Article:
The hedge fund industry boosted its use of debt to maximize profits, increasing gross leverage to 67 times net asset value in a survey by the U.K. markets regulator from 64 times a year earlier.
The 10 biggest hedge funds in the study accounted for about two-thirds of gross leverage, the Financial Conduct Authority said. The survey covered $418.6 billion of assets managed by 52 firms as of September 2014, up from $375 billion in March 2014. The total includes $265 billion managed out of the U.K.
“The mean is skewed by a few large funds, mainly macro funds, that make significant use of leverage, whilst the median shows that the majority of hedge funds tend to use relatively low levels of leverage,” the FCA said.
Hedge funds and investment managers are drawing scrutiny from global regulators at the Financial Stability Board, which is considering classifying some as systemically important, potentially subjecting them to tougher rules. The FSB, led by Bank of England Governor Mark Carney, said last year that investment funds with more than $100 billion of assets should be assessed to determine if they’re too big to fail.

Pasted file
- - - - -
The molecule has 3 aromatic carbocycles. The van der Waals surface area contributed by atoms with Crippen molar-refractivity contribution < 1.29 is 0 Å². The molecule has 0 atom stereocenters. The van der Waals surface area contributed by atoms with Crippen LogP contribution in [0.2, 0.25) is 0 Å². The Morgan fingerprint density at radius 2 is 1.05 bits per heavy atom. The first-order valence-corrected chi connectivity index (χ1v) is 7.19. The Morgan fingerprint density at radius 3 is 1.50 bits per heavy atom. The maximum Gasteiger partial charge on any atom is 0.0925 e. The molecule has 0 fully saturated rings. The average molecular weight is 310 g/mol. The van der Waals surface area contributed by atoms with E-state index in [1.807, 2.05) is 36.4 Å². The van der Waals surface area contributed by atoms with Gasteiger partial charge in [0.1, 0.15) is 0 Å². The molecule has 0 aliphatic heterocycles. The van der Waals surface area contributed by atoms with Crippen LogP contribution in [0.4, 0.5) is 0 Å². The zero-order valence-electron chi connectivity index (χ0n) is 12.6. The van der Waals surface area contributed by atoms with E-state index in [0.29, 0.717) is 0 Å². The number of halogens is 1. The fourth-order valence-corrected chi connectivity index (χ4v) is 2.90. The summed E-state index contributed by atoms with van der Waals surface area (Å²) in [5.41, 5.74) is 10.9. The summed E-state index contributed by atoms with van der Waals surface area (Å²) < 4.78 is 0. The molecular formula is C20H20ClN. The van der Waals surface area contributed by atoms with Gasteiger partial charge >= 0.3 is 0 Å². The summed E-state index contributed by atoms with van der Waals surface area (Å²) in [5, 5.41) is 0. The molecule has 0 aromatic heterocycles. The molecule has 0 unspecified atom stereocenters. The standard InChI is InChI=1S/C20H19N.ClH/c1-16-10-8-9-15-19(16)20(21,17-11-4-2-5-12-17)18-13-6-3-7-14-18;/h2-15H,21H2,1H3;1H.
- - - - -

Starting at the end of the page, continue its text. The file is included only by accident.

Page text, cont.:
“The industry remains heavily concentrated,” according to the FCA survey. “The 10 largest funds account for 83 percent of the sample gross notional exposure.”
All of the companies in the survey are domiciled offshore, with 69 percent based in the Cayman Islands, the FCA said Tuesday on its website.
The FCA said global hedge fund assets stood at an estimated $3.1 trillion in 2014, showing “a clear trend toward larger assets under management, with financial turmoil in 2008 and 2009 only briefly interrupting this trend.”
In the 11 surveys it has conducted, the FCA said “28 funds have consistently participated, whilst 31 funds have only participated once between October 2009 and September 2014.”